WOOLSTON FERRY'S HISTORY 
The Woolston Floating Bridge, was a cable ferry that crossed the River Itchen in England between Woolston and Southampton from 23 November 1836 until 11 June 1977.  
 
It was taken out of service when the new Itchen Bridge was opened. 
 
Initially there was only one ferry built and owned by the Floating Bridge Company but this increased to two in 1881 and in 1934 the Floating Bridges were sold to Southampton Corporation. 
 
By 1977 these ferries were operating side by side during the day and reducing to a single ferry late in the evening. There was a bus terminus at either side of the crossing, connecting foot passengers with the centre of Soutampton and the road to Portsmouth. 
Naming 
The Floating Bridge was technically called the Woolston ferry during its 141 years of operation.  
 
Floating Bridge is an affectionate description of the technology rather than the name of the crossing itself.  
 
The term was first used by the engineer James Meadows Rendel, who had previously implemented a similar design of chain ferry at Torpoint and at Dartmouth in Cornwall. The same technology was applied to create the Gosport Ferry in 1840  
 
No variant of the ferry took the form of a pontoon bridge spanning the whole width of the crossing, to which the term Floating Bridge is more widely applied and thought of today.  
 
Nevertheless, the term Floating Bridge has been commonly used in Southampton and it is still in use today, more than 30 years after the Woolston ferry was taken out of service. The terminology was immortalised in the 1956 painting entitled "The Floating Bridge" by L. S. Lowry  
 
This use of the term Floating Bridge has also been applied to the Cowes Floating Bridge, which still provides a similar service in a similar situation just a few miles away, on the River Medina in Cowes on the Isle of Wight.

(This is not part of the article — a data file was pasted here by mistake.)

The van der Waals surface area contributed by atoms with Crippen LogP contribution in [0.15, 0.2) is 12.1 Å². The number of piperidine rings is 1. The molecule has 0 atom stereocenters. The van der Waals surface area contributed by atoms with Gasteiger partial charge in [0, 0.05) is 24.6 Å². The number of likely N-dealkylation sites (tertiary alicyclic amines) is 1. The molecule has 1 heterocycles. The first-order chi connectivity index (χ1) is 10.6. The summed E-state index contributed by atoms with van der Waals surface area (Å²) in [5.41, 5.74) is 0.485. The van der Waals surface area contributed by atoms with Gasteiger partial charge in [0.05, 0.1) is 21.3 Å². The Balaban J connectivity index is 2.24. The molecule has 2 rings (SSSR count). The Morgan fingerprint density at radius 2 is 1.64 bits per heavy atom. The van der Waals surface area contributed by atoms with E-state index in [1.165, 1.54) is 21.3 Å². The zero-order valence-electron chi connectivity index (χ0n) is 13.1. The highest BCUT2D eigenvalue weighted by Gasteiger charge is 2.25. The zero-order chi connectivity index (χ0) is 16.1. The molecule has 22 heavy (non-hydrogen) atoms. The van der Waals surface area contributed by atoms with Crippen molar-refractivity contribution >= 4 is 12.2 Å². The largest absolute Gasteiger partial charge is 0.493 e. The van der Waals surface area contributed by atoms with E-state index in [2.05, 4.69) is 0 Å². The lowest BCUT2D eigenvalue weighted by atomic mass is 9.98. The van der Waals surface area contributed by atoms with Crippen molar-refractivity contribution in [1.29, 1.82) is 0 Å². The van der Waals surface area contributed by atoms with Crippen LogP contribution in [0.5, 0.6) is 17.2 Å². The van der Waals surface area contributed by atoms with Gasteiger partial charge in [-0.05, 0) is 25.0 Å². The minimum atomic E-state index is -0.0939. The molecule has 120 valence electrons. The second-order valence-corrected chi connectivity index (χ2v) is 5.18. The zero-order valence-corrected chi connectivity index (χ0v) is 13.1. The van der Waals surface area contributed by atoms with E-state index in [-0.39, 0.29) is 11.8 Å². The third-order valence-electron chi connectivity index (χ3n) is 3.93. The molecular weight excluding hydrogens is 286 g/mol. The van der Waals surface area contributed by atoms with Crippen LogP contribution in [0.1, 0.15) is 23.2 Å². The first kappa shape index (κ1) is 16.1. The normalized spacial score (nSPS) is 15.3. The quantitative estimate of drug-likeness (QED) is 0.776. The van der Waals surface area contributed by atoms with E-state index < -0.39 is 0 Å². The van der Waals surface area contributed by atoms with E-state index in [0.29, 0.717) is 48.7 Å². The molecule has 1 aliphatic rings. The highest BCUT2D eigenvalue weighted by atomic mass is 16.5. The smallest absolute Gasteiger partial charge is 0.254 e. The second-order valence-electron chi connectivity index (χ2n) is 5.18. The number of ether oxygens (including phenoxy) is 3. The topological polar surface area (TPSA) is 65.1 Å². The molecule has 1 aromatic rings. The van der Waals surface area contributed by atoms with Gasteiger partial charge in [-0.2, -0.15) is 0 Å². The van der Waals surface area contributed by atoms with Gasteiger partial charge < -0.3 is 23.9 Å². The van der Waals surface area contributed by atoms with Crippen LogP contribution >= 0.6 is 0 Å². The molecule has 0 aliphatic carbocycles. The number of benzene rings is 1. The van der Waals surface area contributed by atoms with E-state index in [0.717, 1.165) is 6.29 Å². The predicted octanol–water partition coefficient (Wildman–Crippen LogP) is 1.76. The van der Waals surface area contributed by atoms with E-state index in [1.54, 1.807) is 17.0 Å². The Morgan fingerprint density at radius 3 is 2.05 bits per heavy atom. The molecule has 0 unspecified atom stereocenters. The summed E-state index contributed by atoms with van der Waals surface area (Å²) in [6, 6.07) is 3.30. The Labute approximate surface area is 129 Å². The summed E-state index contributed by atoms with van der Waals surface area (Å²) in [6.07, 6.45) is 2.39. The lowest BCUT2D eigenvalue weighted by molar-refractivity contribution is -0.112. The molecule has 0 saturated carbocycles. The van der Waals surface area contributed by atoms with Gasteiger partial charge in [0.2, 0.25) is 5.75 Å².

Two Southampton Historians 
Remember The Ferry 
A pair of chain ferries would run every 15 minutes during the daytime, taking about 5 minutes to cross the Itchen.  
 
It is a tribute to the 'captains' of the ferry that there was only one serious accident, bearing in mind the amount of sea traffic which used the river.  
 
In March 1928, the tug 'Fawley' collided with one of the ferries, snapping its chains and sending it under. Fortunately, all the passengers were rescued unscathed.  
 
It made its last trip on June 11th 1977, complete with jazz band on board.  
 
This song, written by Mike Sadler, evokes a time and place still special in the hearts of Sotonians, and our version was recorded at the Fo'c'sle Folk Club in Southampton.  
Ferry Song's Words 
I looked over Woolston and what did I see  
Coming for to carry me home?  
That old Woolston Ferry coming towards me,  
Coming for to carry me home . . .  
 
If you're ever out in Sholing  
And you want to go to town  
Don't you go via Bitterne  
That's the long way round  
Take a trip across the ferry  
Take a trip across the sea  
And if you're a pedestrian, you can go for free . .  
On the Woolston Ferry  
It doesn't travel very fast  
It was never built for comfort  
It was built to last  
 
On two steel hauses  
Across the river it'll creep  
The steel glints in the sunlight  
And flops back into the deep  
And from the deck of the ferry  
What a wonderful sight  
All they shipwrights grafting  
At Thorneycrofts on the right  
 
On the Woolston Ferry  
It doesn't travel very fast  
It was never built for comfort  
It was built to last  
 
Go and see Lowry's painting  
In the art gallery  
Of this wonderful relic of a past century  
When I sing of its construction  
You'll be surprised to learn  
That the bow going one way  
Coming back becomes the stern!  
 
On the Woolston Ferry  
It doesn't travel very fast  
It was never built for comfort  
It was built to last  
 
See the weather-beaten captain  
With his weather-beaten tan  
He don't wear no gold braid  
He's a corporation man  
And the captains of the ferry  
They're a dying race  
Cos there ain't no ex-tram drivers  
To go and take their place  
 
On the Woolston Ferry  
It doesn't travel very fast  
It was never built for comfort  
It was built to last  
 
But the floating bridge has had it  
They say it's got to go  
Cos the motorists don't like it  
At 15p a throw  
So they build a bridge of concrete  
Very modern, very high  
But every time I use it  
I look down on either side . . .  
 
On the Woolston Ferry  
It doesn't travel very fast  
It was never built for comfort  
It was built to last, to last  
The Ferry Restaurant 
The Original Woolston Floating Bridge 
The Ferry Restaurant is open Wednesday to Saturday 
Lunch 11.30pm - 3pm Dinner 6:30pm - until late & Sundays - Open all day from 12pm